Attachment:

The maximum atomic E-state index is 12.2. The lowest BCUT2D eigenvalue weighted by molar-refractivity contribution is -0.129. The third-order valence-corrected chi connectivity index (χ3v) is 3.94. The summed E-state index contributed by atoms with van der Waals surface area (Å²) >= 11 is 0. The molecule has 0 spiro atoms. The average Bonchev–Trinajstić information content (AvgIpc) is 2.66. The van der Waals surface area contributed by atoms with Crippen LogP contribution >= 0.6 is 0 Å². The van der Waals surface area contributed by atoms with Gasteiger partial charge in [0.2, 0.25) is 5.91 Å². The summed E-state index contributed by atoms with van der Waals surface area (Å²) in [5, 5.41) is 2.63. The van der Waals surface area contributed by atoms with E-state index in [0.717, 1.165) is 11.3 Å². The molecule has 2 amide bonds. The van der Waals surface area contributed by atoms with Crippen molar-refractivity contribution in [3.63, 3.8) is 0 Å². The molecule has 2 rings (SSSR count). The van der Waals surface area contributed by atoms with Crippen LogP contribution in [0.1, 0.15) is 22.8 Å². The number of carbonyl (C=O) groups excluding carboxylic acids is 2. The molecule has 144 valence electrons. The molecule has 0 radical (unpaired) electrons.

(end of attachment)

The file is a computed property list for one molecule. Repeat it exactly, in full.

The maximum atomic E-state index is 12.2. The lowest BCUT2D eigenvalue weighted by molar-refractivity contribution is -0.129. The third-order valence-corrected chi connectivity index (χ3v) is 3.94. The summed E-state index contributed by atoms with van der Waals surface area (Å²) >= 11 is 0. The molecule has 0 spiro atoms. The average Bonchev–Trinajstić information content (AvgIpc) is 2.66. The van der Waals surface area contributed by atoms with Crippen LogP contribution >= 0.6 is 0 Å². The van der Waals surface area contributed by atoms with Gasteiger partial charge in [0.2, 0.25) is 5.91 Å². The summed E-state index contributed by atoms with van der Waals surface area (Å²) in [5, 5.41) is 2.63. The van der Waals surface area contributed by atoms with E-state index in [0.717, 1.165) is 11.3 Å². The molecule has 2 amide bonds. The van der Waals surface area contributed by atoms with Crippen molar-refractivity contribution in [3.63, 3.8) is 0 Å². The molecule has 2 rings (SSSR count). The van der Waals surface area contributed by atoms with Crippen LogP contribution in [0.1, 0.15) is 22.8 Å². The number of carbonyl (C=O) groups excluding carboxylic acids is 2. The molecule has 144 valence electrons. The molecule has 0 radical (unpaired) electrons.